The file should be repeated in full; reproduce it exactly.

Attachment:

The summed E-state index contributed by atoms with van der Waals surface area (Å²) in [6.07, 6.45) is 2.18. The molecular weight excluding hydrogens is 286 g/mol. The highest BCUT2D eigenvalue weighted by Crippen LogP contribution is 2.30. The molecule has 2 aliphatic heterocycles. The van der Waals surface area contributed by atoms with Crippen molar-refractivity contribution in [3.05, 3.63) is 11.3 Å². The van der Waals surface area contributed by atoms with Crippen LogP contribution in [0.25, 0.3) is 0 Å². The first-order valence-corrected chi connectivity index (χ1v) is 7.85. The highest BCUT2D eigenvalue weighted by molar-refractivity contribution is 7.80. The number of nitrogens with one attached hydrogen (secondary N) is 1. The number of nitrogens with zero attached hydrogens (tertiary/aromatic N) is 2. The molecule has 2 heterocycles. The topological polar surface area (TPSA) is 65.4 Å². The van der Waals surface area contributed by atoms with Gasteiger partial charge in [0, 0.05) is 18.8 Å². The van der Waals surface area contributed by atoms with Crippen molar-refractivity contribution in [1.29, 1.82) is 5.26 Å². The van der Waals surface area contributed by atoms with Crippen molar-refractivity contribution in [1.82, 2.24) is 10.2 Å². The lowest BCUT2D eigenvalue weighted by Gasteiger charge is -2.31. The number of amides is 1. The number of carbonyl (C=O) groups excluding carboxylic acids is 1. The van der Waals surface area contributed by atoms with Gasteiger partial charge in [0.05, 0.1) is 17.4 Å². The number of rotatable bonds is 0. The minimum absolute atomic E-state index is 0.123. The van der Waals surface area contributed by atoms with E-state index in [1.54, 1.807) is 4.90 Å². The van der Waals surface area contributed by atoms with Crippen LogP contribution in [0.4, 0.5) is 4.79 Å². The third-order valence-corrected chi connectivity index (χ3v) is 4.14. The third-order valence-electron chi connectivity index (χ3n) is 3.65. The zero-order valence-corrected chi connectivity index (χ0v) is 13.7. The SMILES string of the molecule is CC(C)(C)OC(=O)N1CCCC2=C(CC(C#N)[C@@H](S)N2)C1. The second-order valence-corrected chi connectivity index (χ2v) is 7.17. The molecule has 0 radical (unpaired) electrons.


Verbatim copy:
The summed E-state index contributed by atoms with van der Waals surface area (Å²) in [6.07, 6.45) is 2.18. The molecular weight excluding hydrogens is 286 g/mol. The highest BCUT2D eigenvalue weighted by Crippen LogP contribution is 2.30. The molecule has 2 aliphatic heterocycles. The van der Waals surface area contributed by atoms with Crippen molar-refractivity contribution in [3.05, 3.63) is 11.3 Å². The van der Waals surface area contributed by atoms with Crippen LogP contribution in [0.25, 0.3) is 0 Å². The first-order valence-corrected chi connectivity index (χ1v) is 7.85. The highest BCUT2D eigenvalue weighted by molar-refractivity contribution is 7.80. The number of nitrogens with one attached hydrogen (secondary N) is 1. The number of nitrogens with zero attached hydrogens (tertiary/aromatic N) is 2. The molecule has 2 heterocycles. The topological polar surface area (TPSA) is 65.4 Å². The van der Waals surface area contributed by atoms with Gasteiger partial charge in [0, 0.05) is 18.8 Å². The van der Waals surface area contributed by atoms with Crippen molar-refractivity contribution in [1.29, 1.82) is 5.26 Å². The van der Waals surface area contributed by atoms with Crippen molar-refractivity contribution in [1.82, 2.24) is 10.2 Å². The lowest BCUT2D eigenvalue weighted by Gasteiger charge is -2.31. The number of amides is 1. The number of carbonyl (C=O) groups excluding carboxylic acids is 1. The van der Waals surface area contributed by atoms with Gasteiger partial charge in [0.05, 0.1) is 17.4 Å². The number of rotatable bonds is 0. The minimum absolute atomic E-state index is 0.123. The van der Waals surface area contributed by atoms with E-state index in [1.54, 1.807) is 4.90 Å². The van der Waals surface area contributed by atoms with Crippen LogP contribution in [0.4, 0.5) is 4.79 Å². The third-order valence-corrected chi connectivity index (χ3v) is 4.14. The third-order valence-electron chi connectivity index (χ3n) is 3.65. The zero-order valence-corrected chi connectivity index (χ0v) is 13.7. The SMILES string of the molecule is CC(C)(C)OC(=O)N1CCCC2=C(CC(C#N)[C@@H](S)N2)C1. The second-order valence-corrected chi connectivity index (χ2v) is 7.17. The molecule has 0 radical (unpaired) electrons.